Emma Wright, a Partner at tech-focused law firm Kemp Little LLP has outlined some key concerns regarding the launch of the NHS contact-tracing app which is currently being rolled out on the Isle of Wight.
As a Director and Counsel of the Institute of AI, Emma will be involved with online meetings with legislators in a number of countries to share best practice and learnings on national rollouts of contact tracing which will be carried out during May and chaired by Darren Jones MP. While any form of tech that may help prevent of Covid-19 is to be welcomed, Emma outlines some potential issues below.
Emma Wright comments:
“The contact tracing app is evolving on an hourly basis and this is an area where the detail in relation to the data flows, types of data and data sharing with third parties become fundamental to the analysis so it is critical that this information is made available for people to make their own assessment based on the facts as to whether they wish to download the app.
“The FTreport suggesting that the government is considering moving to a de-centralised model, which will allow our system to interoperate with other countries will be much welcomed.
“In response to Matt Hancock’s recent comments that he hasn’t seen a privacy critique that is accurate, it is extremely difficult when pieces of the privacy jigsaw are missing. Nevertheless a fundamental tenet of data protection is transparency of practices in relation to personal data – and the Government’s approach certainly doesn’t seem to be following this at present. What is clear is that with 18,000 contact tracers planned to be deployed, remaining anonymous and keeping personal details secure will be extremely difficult in the post lockdown world whether an app is deployed or not.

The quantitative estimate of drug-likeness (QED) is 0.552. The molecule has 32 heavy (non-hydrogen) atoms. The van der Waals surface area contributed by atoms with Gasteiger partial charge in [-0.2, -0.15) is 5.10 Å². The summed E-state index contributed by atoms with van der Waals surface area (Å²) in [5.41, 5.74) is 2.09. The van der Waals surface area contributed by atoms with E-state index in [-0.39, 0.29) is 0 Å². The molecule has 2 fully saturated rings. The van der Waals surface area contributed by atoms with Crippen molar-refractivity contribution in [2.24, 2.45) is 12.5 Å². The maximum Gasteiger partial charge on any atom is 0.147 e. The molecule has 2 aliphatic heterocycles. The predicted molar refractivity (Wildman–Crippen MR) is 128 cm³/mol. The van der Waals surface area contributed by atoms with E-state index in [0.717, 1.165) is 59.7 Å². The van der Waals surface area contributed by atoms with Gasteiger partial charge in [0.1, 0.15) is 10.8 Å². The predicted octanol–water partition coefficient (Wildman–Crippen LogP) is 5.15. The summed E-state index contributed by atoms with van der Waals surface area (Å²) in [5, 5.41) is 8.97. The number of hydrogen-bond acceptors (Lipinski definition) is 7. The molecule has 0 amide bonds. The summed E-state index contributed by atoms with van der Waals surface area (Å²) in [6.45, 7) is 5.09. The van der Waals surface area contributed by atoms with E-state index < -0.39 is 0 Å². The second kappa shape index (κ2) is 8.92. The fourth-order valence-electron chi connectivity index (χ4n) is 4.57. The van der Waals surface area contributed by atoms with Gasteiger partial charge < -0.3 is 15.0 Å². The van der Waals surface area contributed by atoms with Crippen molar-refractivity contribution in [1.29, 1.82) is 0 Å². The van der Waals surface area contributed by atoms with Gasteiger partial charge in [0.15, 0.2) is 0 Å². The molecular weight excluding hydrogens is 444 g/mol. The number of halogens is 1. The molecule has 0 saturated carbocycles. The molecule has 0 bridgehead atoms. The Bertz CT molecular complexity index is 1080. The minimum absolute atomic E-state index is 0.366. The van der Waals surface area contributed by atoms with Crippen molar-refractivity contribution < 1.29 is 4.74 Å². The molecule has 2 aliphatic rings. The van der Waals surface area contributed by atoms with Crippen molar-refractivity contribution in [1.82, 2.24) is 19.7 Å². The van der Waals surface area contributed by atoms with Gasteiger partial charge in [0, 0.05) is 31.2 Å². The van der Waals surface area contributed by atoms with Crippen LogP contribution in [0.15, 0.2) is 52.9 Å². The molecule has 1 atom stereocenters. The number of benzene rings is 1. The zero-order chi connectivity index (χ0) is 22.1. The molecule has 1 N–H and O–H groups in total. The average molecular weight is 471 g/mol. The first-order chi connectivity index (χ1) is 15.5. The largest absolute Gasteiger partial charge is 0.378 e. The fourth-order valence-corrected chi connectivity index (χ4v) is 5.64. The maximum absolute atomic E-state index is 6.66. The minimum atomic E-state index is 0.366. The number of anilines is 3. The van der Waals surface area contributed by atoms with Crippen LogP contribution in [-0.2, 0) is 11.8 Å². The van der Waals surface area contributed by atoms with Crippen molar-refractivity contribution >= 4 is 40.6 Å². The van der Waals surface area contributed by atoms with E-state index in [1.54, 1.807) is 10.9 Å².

“The lesser talked about issue is the use of the algorithm to issue recommended steps to users of the app. It is currently unclear whether such recommendations issued by the app are in fact mandatory and how these recommendations have been formulated. There is an inherent issue with all uses of algorithms that they can compound the inequalities that already exist in the data you are feeding into the algorithm. We know with Covid 19 that not everyone fairs equally when contracting it.
“Finally, international co-operation and collaboration are more important than ever. The Institute of AI is conducting online plenaries during May 2020 with legislators around the globe (who are already part of our network to of those interested in AI) in order to facilitate global collaboration and sharing of best practice, networks and lessons learned from the deployment of tech to tackle this health emergency.